Jan 12, 2021 4 min read
Embracing Daring Leadership and Designing for the "Whole Person"
Touchpoints that address fears and feelings can have a lasting impact on customer satisfaction
The Highland team has been working our way through “Dare to Lead” by doctor, mother, and all-around superhero Brené Brown. We’ve been reading the book—described as “the ultimate playbook for developing brave leaders and courageous cultures”—a section at a time as a team.
Leaders must either invest a reasonable amount of time attending to fears and feelings, or squander an unreasonable amount of time trying to manage ineffective and unproductive behavior.
I’ve always read the above quote in the context of personal leadership. That’s the gist of the book (and I believe that’s how the quote was intended), but it struck me that if we shift the phrasing and take into consideration the experiences our businesses deliver, is the same not also true?
A shift in perspective
Let’s consider what happens when we substitute individual leadership with the customer and user experiences we’re looking to deliver:
Products and services must either invest a reasonable amount of time attending to fears and feelings, or squander an unreasonable amount of time trying to manage ineffective and unproductive behavior.
Traditionally it feels like the easy answer has been: build something great, slap on the customer service bandaid, sell “the thing,” and the call center can deal with the rest—right?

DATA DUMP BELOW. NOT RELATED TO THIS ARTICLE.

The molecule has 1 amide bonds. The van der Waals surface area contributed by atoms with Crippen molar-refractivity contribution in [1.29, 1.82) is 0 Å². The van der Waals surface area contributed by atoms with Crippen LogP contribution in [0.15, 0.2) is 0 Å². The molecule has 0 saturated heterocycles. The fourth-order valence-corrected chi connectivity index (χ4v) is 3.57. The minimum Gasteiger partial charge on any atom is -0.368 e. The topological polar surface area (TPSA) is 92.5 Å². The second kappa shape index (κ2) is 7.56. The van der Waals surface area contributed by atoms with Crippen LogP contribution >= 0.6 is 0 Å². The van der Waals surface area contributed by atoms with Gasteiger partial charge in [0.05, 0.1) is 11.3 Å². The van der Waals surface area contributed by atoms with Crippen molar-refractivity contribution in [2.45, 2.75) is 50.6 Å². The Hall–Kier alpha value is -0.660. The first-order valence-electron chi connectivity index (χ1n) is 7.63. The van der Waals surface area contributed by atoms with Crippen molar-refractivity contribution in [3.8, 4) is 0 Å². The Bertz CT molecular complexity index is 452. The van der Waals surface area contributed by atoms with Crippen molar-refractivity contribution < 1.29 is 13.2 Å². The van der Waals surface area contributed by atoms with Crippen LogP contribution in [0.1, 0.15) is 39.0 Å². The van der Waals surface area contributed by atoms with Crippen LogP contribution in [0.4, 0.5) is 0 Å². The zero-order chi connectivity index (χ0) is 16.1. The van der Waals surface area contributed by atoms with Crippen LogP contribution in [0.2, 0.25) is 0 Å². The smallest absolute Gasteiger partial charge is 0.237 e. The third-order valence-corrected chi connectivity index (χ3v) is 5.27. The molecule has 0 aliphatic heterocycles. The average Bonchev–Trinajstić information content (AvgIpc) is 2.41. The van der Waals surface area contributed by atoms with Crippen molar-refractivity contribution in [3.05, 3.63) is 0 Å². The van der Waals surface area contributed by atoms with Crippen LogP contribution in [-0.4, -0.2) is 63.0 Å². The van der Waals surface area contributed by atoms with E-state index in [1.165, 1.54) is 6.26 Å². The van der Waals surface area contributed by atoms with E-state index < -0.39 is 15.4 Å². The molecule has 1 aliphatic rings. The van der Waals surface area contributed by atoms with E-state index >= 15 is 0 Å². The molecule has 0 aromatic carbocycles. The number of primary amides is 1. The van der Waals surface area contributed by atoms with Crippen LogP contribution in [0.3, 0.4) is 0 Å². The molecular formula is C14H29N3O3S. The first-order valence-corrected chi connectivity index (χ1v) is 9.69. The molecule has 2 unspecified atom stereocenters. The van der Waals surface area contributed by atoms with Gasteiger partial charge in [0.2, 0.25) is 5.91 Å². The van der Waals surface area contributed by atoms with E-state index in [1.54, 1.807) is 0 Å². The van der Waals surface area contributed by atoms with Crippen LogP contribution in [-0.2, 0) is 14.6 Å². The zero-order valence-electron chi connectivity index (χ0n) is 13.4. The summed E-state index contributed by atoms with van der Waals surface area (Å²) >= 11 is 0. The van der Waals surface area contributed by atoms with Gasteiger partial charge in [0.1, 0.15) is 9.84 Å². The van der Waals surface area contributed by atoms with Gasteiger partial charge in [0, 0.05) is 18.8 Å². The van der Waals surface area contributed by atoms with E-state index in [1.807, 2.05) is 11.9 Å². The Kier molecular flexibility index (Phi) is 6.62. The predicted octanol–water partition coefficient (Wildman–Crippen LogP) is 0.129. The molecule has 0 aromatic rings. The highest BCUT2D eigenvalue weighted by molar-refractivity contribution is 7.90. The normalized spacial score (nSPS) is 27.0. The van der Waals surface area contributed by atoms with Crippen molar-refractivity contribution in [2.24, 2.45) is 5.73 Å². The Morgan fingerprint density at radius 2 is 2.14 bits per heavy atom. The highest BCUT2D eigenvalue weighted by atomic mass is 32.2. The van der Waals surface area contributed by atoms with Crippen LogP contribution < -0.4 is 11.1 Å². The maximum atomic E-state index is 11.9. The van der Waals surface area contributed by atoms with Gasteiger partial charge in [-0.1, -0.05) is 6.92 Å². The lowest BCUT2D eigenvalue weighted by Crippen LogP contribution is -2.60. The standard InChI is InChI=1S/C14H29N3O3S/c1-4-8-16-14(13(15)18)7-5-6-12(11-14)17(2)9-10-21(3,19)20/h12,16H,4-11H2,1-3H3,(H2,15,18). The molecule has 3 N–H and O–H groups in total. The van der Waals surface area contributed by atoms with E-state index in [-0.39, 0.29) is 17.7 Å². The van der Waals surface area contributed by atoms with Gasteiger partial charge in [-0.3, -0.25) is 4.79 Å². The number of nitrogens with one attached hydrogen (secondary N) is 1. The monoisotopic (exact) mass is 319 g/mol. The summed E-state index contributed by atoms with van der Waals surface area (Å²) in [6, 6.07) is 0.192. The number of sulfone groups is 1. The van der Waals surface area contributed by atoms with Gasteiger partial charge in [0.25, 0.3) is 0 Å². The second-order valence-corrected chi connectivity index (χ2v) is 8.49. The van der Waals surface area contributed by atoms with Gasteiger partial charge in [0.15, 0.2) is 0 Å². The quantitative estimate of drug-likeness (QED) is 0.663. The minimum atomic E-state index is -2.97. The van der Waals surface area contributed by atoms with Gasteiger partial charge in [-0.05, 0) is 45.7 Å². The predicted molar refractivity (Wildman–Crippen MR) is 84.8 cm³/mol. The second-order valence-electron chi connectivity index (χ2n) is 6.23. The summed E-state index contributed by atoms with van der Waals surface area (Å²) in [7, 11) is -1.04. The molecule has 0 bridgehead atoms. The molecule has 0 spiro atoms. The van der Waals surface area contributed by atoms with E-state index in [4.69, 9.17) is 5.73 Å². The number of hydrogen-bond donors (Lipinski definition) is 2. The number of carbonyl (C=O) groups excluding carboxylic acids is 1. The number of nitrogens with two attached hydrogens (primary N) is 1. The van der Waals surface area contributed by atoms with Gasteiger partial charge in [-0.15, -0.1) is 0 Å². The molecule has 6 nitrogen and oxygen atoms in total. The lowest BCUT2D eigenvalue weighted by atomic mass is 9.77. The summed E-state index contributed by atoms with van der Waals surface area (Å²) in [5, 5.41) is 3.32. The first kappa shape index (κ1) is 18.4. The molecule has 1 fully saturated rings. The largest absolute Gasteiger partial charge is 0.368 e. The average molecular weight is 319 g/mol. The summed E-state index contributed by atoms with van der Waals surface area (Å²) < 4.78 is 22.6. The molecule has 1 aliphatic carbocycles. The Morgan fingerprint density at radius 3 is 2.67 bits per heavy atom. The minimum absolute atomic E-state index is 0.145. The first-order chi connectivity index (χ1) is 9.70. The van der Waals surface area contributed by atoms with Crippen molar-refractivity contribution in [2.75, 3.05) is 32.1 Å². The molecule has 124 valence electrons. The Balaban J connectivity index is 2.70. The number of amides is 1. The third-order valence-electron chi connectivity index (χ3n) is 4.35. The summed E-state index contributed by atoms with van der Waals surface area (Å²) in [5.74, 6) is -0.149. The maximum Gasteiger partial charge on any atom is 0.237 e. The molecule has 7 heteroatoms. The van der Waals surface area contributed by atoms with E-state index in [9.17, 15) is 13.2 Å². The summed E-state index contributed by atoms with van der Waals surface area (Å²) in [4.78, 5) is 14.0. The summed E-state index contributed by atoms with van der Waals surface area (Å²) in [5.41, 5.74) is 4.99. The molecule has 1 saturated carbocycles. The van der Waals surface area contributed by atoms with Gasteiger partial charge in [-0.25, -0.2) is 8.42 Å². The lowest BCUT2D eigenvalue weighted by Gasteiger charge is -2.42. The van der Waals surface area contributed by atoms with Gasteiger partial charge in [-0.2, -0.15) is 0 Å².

Focus on fears & feelings
In the name of efficiency, we’re quickly trapezing over the “whole person,” namely their fears and feelings, in order to help them check whatever box our business is meant to solve.
Imagine with me for a moment: you’re a parent accessing medical care for your child. Amidst a digital tool otherwise dedicated to linking you to the right doctors, specialists, and support, you encounter a page dedicated to you, the parent… A moment for “we get it, being a parent is hard.” An indispensable moment of calm, a moment that humanizes the parent’s struggle and the service provider’s position to help through whatever resources they have to provide.
When Children’s Wisconsin wanted to improve the hospital experience for children and their loved ones, and they looked to Highland for help.
Or imagine you’re a product manager. Through customer research, you’ve clearly identified trends when overwhelming fatigue usually sets in during the course of an 8-week long engagement. What if instead of hoping for the best, you kept those insights top of mind, routinizing outreach ahead of those curves with something as simple as a text or an email. “Hey Susan, this is about the time that, for most people, vision gets a little cloudy. Let me know how you’re doing, and how I can help.” That perceptiveness takes time, it takes courage, and in return, the customer feels safe and at ease.
Incorporate daring leadership into your digital products & services
These simple touchpoints can actually work as a key differentiator between you and a competitor. Memorable interactions evolve into a reason to hire you again, setting you apart from competitors, even those who may have better tech, a cleaner interface, or just more tools. As a customer myself, I’m more likely to forge a longer, stronger relationship with the product that “gets me,” over a novel way to check the same box.